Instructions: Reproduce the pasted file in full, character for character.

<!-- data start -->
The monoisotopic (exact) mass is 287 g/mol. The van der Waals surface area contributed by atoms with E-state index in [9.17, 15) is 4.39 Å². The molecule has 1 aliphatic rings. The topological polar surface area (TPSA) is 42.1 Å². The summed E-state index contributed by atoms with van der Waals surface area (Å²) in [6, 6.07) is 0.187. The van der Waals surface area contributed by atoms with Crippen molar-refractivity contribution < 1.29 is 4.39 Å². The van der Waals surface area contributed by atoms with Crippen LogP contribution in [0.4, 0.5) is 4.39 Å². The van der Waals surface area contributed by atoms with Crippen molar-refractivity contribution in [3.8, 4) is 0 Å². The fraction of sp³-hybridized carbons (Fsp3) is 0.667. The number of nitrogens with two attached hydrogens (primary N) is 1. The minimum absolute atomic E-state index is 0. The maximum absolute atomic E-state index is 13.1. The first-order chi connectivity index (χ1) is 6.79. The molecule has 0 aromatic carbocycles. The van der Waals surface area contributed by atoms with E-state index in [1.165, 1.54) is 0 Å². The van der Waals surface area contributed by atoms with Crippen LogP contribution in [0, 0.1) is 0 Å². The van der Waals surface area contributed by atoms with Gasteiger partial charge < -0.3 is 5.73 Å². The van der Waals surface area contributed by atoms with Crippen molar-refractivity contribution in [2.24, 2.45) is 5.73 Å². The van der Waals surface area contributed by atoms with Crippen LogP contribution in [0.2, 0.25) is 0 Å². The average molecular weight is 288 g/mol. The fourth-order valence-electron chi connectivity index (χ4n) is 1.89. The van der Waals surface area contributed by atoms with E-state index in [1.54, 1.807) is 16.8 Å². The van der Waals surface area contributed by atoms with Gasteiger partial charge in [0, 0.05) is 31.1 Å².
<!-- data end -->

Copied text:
The monoisotopic (exact) mass is 287 g/mol. The van der Waals surface area contributed by atoms with E-state index in [9.17, 15) is 4.39 Å². The molecule has 1 aliphatic rings. The topological polar surface area (TPSA) is 42.1 Å². The summed E-state index contributed by atoms with van der Waals surface area (Å²) in [6, 6.07) is 0.187. The van der Waals surface area contributed by atoms with Crippen molar-refractivity contribution < 1.29 is 4.39 Å². The van der Waals surface area contributed by atoms with Crippen LogP contribution in [0.4, 0.5) is 4.39 Å². The van der Waals surface area contributed by atoms with Crippen molar-refractivity contribution in [3.8, 4) is 0 Å². The fraction of sp³-hybridized carbons (Fsp3) is 0.667. The number of nitrogens with two attached hydrogens (primary N) is 1. The minimum absolute atomic E-state index is 0. The maximum absolute atomic E-state index is 13.1. The first-order chi connectivity index (χ1) is 6.79. The molecule has 0 aromatic carbocycles. The van der Waals surface area contributed by atoms with E-state index in [1.165, 1.54) is 0 Å². The van der Waals surface area contributed by atoms with Crippen LogP contribution in [0, 0.1) is 0 Å². The van der Waals surface area contributed by atoms with Gasteiger partial charge < -0.3 is 5.73 Å². The van der Waals surface area contributed by atoms with Crippen molar-refractivity contribution in [2.24, 2.45) is 5.73 Å². The van der Waals surface area contributed by atoms with Crippen LogP contribution in [0.2, 0.25) is 0 Å². The average molecular weight is 288 g/mol. The fourth-order valence-electron chi connectivity index (χ4n) is 1.89. The van der Waals surface area contributed by atoms with E-state index in [1.54, 1.807) is 16.8 Å². The van der Waals surface area contributed by atoms with Gasteiger partial charge in [0, 0.05) is 31.1 Å².